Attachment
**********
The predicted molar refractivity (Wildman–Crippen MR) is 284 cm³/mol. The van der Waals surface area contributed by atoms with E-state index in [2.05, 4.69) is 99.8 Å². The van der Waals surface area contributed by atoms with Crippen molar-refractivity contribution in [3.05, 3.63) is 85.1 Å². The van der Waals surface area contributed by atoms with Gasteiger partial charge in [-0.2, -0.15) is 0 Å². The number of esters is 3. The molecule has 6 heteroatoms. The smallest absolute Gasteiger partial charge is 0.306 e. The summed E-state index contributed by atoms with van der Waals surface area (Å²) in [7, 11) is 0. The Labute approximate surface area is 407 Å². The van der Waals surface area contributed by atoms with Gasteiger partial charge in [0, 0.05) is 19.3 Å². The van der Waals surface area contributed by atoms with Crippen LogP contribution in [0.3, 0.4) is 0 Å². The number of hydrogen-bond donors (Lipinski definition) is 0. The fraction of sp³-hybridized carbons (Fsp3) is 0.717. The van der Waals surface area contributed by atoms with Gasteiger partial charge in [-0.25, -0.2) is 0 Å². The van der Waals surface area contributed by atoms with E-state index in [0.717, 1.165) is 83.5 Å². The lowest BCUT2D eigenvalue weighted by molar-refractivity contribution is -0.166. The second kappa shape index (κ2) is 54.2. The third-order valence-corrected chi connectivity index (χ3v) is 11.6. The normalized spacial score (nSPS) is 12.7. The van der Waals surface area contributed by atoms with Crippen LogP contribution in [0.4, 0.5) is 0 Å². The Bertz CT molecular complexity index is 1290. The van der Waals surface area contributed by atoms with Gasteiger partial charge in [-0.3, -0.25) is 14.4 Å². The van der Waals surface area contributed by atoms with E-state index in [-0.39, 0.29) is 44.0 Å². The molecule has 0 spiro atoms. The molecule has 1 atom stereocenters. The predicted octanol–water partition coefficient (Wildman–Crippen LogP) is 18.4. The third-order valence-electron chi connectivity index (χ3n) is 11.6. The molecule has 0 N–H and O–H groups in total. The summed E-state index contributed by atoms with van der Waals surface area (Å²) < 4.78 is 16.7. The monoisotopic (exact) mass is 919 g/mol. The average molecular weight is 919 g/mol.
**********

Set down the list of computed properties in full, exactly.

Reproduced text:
The predicted molar refractivity (Wildman–Crippen MR) is 284 cm³/mol. The van der Waals surface area contributed by atoms with E-state index in [2.05, 4.69) is 99.8 Å². The van der Waals surface area contributed by atoms with Crippen molar-refractivity contribution in [3.05, 3.63) is 85.1 Å². The van der Waals surface area contributed by atoms with Gasteiger partial charge in [-0.2, -0.15) is 0 Å². The number of esters is 3. The molecule has 6 heteroatoms. The smallest absolute Gasteiger partial charge is 0.306 e. The summed E-state index contributed by atoms with van der Waals surface area (Å²) in [7, 11) is 0. The Labute approximate surface area is 407 Å². The van der Waals surface area contributed by atoms with Gasteiger partial charge in [0, 0.05) is 19.3 Å². The van der Waals surface area contributed by atoms with Crippen LogP contribution in [0.3, 0.4) is 0 Å². The number of hydrogen-bond donors (Lipinski definition) is 0. The fraction of sp³-hybridized carbons (Fsp3) is 0.717. The van der Waals surface area contributed by atoms with Gasteiger partial charge in [-0.25, -0.2) is 0 Å². The van der Waals surface area contributed by atoms with E-state index in [0.717, 1.165) is 83.5 Å². The lowest BCUT2D eigenvalue weighted by molar-refractivity contribution is -0.166. The second kappa shape index (κ2) is 54.2. The third-order valence-corrected chi connectivity index (χ3v) is 11.6. The normalized spacial score (nSPS) is 12.7. The van der Waals surface area contributed by atoms with Crippen LogP contribution in [0.4, 0.5) is 0 Å². The Bertz CT molecular complexity index is 1290. The van der Waals surface area contributed by atoms with Gasteiger partial charge in [-0.3, -0.25) is 14.4 Å². The van der Waals surface area contributed by atoms with E-state index in [-0.39, 0.29) is 44.0 Å². The molecule has 0 spiro atoms. The molecule has 1 atom stereocenters. The predicted octanol–water partition coefficient (Wildman–Crippen LogP) is 18.4. The third-order valence-electron chi connectivity index (χ3n) is 11.6. The molecule has 0 N–H and O–H groups in total. The summed E-state index contributed by atoms with van der Waals surface area (Å²) < 4.78 is 16.7. The monoisotopic (exact) mass is 919 g/mol. The average molecular weight is 919 g/mol.